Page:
6 Replies Latest reply: Mar 21, 2014 2:23 PM by A.T. Romano RSS

    Want to edit videos

    Prizewinner

      I have 20 DVD's -- family films.  Want to edit all but nice clips of my deceased husband for a memorial service.  Have Photoshop Elements 8.

      Thanks.  D

        • 1. Re: Want to edit videos
          the_wine_snob Community Member

          Welcome to the forum.

           

          First, let's start with details on what exactly is on those DVD disks.

           

          A DVD can be either a DVD-Video, which will play on a computer with DVD software, or on a DVD player, hooked to a TV. Or, it can be a DVD-Data disc, which contains AV (Audio Video) files, that can be played on a computer with AV players, like Windows Media Player. Do you know exactly what you have?

           

          If those are DVD-Videos, they will contain a VIDEO_TS folder, containing IFO, BUP and VOB files. It will be the VOB files, that you will want to Import into PrE, to be edited.

           

          There are some considerations, and one is that each DVD-Video will contain a single VIDEO_TS folder. They will all have the same folder name, "VIDEO_TS," though the VOB files inside will be different for each of your 20 discs.

           

          If that is the case, then one workflow would be to create 20 folders on an internal HDD (Hard Disk Drive), named "DVD_01," through DVD_20." Then, Copy each DVD to the respective folder. From there, you can create a New Project, that would be either NTSC, or PAL DV (depending on where you live). Then, Import the VOB's from those 20 folders into that Project, where you could begin editing.

           

          When edited, one could then author a new DVD-Video with Menus, for the final memorial disc.

           

          If you can let us know more about those DVD's, then someone can direct you as to the workflows that would be best.

           

          Good luck,

           

          Hunt

          • 2. Re: Want to edit videos
            A.T. Romano Community Member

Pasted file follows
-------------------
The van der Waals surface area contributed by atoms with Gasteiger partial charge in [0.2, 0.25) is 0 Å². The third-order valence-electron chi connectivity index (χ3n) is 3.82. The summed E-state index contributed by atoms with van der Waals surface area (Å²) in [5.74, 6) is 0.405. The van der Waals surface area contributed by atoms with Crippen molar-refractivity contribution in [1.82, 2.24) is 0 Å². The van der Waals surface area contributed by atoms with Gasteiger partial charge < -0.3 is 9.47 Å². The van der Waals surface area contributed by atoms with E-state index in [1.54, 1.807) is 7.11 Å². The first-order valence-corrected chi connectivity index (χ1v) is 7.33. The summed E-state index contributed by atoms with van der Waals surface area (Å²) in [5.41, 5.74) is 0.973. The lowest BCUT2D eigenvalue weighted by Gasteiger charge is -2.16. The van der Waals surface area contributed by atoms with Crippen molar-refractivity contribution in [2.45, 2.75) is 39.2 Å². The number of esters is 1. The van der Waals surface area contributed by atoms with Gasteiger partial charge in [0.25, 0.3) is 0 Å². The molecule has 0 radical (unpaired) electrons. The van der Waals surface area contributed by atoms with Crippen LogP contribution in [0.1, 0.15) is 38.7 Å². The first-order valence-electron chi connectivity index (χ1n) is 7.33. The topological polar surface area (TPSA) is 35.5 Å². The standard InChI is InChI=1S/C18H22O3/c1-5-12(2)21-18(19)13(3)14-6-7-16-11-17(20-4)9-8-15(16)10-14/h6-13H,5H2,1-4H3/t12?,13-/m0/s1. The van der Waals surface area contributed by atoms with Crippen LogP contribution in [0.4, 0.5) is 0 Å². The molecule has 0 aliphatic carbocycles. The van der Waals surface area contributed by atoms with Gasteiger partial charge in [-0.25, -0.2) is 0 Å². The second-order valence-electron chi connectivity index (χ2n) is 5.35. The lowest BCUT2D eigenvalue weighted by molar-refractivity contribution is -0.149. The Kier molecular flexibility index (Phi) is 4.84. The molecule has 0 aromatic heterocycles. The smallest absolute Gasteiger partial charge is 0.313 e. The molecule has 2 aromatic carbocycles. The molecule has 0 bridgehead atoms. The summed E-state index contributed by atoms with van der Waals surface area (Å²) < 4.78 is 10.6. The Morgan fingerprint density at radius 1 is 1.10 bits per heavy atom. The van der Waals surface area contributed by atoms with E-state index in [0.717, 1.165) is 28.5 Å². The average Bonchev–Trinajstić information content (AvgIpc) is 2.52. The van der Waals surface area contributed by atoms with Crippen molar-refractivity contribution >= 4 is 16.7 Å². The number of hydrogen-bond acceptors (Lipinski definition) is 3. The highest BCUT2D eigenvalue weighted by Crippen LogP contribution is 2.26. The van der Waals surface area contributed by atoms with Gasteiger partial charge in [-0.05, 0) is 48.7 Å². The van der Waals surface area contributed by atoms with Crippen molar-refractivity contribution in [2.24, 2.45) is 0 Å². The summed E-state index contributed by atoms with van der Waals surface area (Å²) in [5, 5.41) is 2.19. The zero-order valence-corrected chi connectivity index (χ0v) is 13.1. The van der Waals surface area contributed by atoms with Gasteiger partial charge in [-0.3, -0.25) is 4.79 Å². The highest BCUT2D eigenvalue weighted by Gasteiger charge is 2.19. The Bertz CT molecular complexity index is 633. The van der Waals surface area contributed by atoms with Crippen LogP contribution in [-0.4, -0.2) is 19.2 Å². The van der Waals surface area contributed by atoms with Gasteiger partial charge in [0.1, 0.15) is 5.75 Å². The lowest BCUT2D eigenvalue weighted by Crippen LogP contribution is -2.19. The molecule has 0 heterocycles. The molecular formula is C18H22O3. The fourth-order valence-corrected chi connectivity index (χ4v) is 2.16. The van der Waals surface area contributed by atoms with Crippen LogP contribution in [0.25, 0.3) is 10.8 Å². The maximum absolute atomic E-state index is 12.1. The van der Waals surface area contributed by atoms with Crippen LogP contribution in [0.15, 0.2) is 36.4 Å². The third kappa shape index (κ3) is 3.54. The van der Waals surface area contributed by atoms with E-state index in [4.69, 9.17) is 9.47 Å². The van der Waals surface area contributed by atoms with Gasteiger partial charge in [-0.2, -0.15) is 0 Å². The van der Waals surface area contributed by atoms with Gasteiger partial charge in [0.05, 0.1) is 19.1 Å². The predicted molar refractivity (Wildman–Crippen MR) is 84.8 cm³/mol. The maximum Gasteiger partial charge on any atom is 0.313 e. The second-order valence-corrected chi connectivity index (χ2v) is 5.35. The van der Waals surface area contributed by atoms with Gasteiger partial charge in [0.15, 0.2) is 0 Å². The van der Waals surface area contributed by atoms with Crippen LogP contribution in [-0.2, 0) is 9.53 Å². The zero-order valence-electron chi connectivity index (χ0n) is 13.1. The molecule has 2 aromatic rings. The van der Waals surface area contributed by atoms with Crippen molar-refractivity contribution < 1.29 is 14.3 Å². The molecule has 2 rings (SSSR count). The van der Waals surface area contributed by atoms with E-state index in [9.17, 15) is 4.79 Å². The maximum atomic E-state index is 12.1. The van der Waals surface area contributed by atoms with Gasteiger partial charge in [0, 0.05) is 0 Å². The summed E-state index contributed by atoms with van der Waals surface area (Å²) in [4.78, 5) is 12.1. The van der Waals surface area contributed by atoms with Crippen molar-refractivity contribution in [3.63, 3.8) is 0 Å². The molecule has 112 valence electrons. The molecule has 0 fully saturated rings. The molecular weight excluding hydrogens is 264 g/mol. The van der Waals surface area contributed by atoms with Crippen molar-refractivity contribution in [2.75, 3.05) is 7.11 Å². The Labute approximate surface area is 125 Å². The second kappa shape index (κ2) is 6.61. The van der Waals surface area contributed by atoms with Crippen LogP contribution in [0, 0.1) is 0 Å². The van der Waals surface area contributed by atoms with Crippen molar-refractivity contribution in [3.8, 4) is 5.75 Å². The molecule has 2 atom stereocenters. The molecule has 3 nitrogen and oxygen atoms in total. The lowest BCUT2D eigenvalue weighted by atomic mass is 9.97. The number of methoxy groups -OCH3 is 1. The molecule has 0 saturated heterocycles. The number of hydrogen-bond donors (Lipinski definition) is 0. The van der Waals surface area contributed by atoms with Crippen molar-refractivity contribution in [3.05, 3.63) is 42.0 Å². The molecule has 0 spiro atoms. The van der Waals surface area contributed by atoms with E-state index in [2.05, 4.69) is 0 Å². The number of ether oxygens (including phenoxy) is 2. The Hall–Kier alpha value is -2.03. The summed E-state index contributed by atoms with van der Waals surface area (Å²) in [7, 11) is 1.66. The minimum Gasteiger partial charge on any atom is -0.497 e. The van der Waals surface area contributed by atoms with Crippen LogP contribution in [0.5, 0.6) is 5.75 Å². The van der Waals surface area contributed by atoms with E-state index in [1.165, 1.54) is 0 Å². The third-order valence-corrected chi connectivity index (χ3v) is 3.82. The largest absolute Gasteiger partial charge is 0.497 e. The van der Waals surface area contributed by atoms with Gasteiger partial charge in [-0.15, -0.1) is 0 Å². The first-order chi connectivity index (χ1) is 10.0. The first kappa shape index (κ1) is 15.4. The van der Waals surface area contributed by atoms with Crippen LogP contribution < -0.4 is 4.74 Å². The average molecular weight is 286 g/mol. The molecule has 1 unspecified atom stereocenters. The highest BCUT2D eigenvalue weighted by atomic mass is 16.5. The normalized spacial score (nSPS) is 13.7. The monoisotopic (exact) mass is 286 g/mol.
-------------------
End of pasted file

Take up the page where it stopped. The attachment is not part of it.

D

             

            Let us start with the most important consideration - what program(s) do you have Photoshop Elements 8, Premiere Elements 8, or something else? You state that you have Photoshop Elements 8. You cannot produce at a product that will play back on the TV DVD player or rip video files from the DVD with Photoshop Elements 8 (photo editor).

             

            Do you have any relative who uses any version of Premiere Elements or an alternative video editor?

             

            Then, we need to know what is on the DVD discs (format wise) that you have. The quickest way to do that is to put your DVD disc into your computer and then explore the disc to see what is on it. If you see a VIDEO_TS Folder and maybe a OpenDVD and AUDIO_TS Folder, then you can decide what next. Right now we still need a video editor in the mix if you have going to take the best of all the DVDs and put them into one product either

            a. a video file that you can play on the computer and project onto a screen

            b. a DVD-VIDEO on DVD disc that you can playback on the TV DVD player

             

            What is your time frame for getting this video memory for your husband? If you are in a time crunch and do not have the necessary tools to get this done, then you might want to determine if the funeral director can offer some help to expediate matters to take away the stress of getting this project finished in time for the memory service.

             

            We are here to help. Remember this is a big project even if times were better. But we will not give up trying to get this done for you.

             

            ATR

            • 3. Re: Want to edit videos
              Prizewinner Community Member

              Thanks to Bill Hunt and A. T. Romano for immediate answers to my video edit

              question.

               

              I only have Photoshop Elements 8.  I think I will purchase a video editor

              program geared towards non-professional photographers that will work with

              my present operating system (Windows 7).

               

              All of my DVDs have Audio_TS and Video_TS  files.  They work in my computer